Press Release

Did a Supernova Mark the Birth of Charles II?

By SpaceRef Editor
April 18, 2011
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The supernova remnant Cassiopeia A (Cas A) is the relic of the explosion of a massive star that took place around 11,000 years ago and is one of the brightest radio sources in the sky. Oddly, although the light from the explosion should have reached the Earth in the seventeenth century and been easily visible in the sky, it appears to have gone unnoticed. Now astronomer Martin Lunn and historian Lila Rakoczy argue that the supernova was seen — as a ‘new’ star visible during the day at the birth of the future King Charles II of Great Britain. They will present their controversial idea on Monday 18 April at the Royal Astronomical Society’s National Astronomy Meeting in Llandudno, Wales.

The date the explosion of Cas A would have been seen on Earth is a long-standing mystery in the history of astronomy but the generally accepted period is the latter half of the seventeenth century. Mr. Lunn, former Curator of Astronomy at the Yorkshire Museum and Dr. Rakoczy, a U.S.-based independent scholar, suggest instead that Cas A could have been seen earlier — on 29 May 1630. This date is better known to historians as the day the future King Charles II of Great Britain was born and also significant for a ‘noon-day star’ alleged to have appeared at his birth, an important feature of later Stuart/Restoration propaganda. Separate sources refer to the star over a period of about 30 years.

The star has been widely discussed by historians and literary scholars but its credibility as a genuine astronomical event has remained largely unexplored. Mr. Lunn and Dr. Rakoczy believe that it deserves further investigation.

Mr. Lunn comments, “The number and variety of sources that refer to the new star strongly suggest that an astronomical event really did take place. Our work raises questions about the current method for dating supernovae, but leads to the exciting possibility of solving a decades-old astronomical puzzle.”

NAM 2011 Press Office:
(09:00-17:30 BST, 18-21 April only)
Conwy Room, Venue Cymru, Llandudno, Wales
+44 (0)1492 873 637, +44 (0)1492 873 638

Science Contacts:
Martin Lunn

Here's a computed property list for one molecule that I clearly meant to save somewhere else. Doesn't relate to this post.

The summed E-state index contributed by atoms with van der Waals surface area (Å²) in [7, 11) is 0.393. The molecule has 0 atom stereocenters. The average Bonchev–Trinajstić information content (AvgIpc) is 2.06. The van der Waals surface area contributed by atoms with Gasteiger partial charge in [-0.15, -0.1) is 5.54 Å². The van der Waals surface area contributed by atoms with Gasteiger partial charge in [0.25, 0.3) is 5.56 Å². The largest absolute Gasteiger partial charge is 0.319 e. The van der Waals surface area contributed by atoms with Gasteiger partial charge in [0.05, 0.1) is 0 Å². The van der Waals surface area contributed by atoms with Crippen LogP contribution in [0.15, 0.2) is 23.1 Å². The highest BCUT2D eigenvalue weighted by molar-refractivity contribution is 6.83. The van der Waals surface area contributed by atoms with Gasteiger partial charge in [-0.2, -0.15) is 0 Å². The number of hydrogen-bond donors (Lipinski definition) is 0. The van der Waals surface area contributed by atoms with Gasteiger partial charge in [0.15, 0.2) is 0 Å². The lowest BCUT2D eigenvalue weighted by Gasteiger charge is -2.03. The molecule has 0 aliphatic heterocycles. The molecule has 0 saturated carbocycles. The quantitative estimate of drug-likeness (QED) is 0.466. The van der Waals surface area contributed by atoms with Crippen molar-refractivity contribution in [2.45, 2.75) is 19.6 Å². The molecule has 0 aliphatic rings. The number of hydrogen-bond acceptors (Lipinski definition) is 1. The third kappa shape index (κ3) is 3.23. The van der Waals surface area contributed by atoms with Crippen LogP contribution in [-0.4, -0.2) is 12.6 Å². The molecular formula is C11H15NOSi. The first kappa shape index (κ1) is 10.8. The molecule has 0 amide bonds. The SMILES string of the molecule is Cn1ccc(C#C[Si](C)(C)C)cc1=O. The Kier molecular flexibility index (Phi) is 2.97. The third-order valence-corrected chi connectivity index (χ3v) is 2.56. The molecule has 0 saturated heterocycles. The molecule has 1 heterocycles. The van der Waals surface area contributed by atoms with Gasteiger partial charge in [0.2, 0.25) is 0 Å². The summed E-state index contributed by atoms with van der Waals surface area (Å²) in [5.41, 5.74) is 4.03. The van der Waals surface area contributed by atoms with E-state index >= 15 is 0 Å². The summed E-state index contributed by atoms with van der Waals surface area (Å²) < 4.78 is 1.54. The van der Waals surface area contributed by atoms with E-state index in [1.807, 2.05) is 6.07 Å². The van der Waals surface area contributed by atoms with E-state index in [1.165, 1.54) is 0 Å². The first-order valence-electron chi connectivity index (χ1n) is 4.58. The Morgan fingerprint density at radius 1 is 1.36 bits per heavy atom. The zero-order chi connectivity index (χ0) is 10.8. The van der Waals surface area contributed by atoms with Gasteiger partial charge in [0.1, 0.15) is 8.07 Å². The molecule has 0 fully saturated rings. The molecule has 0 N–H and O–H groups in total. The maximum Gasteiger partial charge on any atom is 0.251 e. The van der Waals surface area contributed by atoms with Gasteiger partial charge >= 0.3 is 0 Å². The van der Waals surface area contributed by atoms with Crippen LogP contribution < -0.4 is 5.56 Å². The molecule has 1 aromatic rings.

+44 (0)7969 945413
lunn_martin@sky.com

Dr. Lila Rakoczy
[Contact through Martin Lunn]

Media Contacts:
Dr. Robert Massey
Royal Astronomical Society
+44 (0)794 124 8035 (cell)
rm@ras.org.uk

Anita Heward
Royal Astronomical Society
+44 (0)7756 034 243 (cell)
anitaheward@btinternet.com

Image

An image of the Cas A remnant is available from http://chandra.harvard.edu/photo/2006/casa/

Caption: An X-ray image of the Cassiopeia A supernova remnant made with the Chandra X-ray observatory. Credit: NASA / CXC / MIT / UMass Amherst / M. D. Stage et al.

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NAM 2011

Bringing together around 500 astronomers and space scientists, the RAS National Astronomy Meeting 2011 (NAM 2011: http://www.ras.org.uk/nam-2011) takes place from 17 to 21 April in Venue Cymru (http://www.venuecymru.co.uk), Llandudno, Wales. The conference is held in conjunction with the U.K. Solar Physics (UKSP: http://www.uksolphys.org) and Magnetosphere Ionosphere and Solar-Terrestrial Physics (MIST: http://www.mist.ac.uk) meetings. NAM 2011 is principally sponsored by the RAS and the Science and Technology Facilities Council (STFC: http://www.stfc.ac.uk).

The Royal Astronomical Society

The Royal Astronomical Society (RAS: http://www.ras.org.uk), founded in 1820, encourages and promotes the study of astronomy, solar-system science, geophysics, and closely related branches of science. The RAS organizes scientific meetings, publishes international research and review journals, recognizes outstanding achievements by the award of medals and prizes, maintains an extensive library, supports education through grants and outreach activities, and represents U.K. astronomy nationally and internationally. Its more than 3,500 members (Fellows), a third based overseas, include scientific researchers in universities, observatories, and laboratories as well as historians of astronomy and others.

The Science and Technology Facilities Council

The Science and Technology Facilities Council (STFC: http://www.stfc.ac.uk) ensures the U.K. retains its leading place on the world stage by delivering world-class science; accessing and hosting international facilities; developing innovative technologies; and increasing the socio-economic impact of its research through effective knowledge exchange. The Council has a broad science portfolio including astronomy, particle astrophysics, and space science. In the area of astronomy it funds the U.K. membership of international bodies such as the European Southern Observatory.

Venue Cymru

Venue Cymru (http://www.venuecymru.co.uk) is a purpose-built conference center and theater with modern facilities for up to 2,000 delegates. Located on the Llandudno promenade with stunning sea and mountain views, Venue Cymru comprises a stunning location, outstanding quality, and exceptional value: the perfect conference package.

SpaceRef staff editor.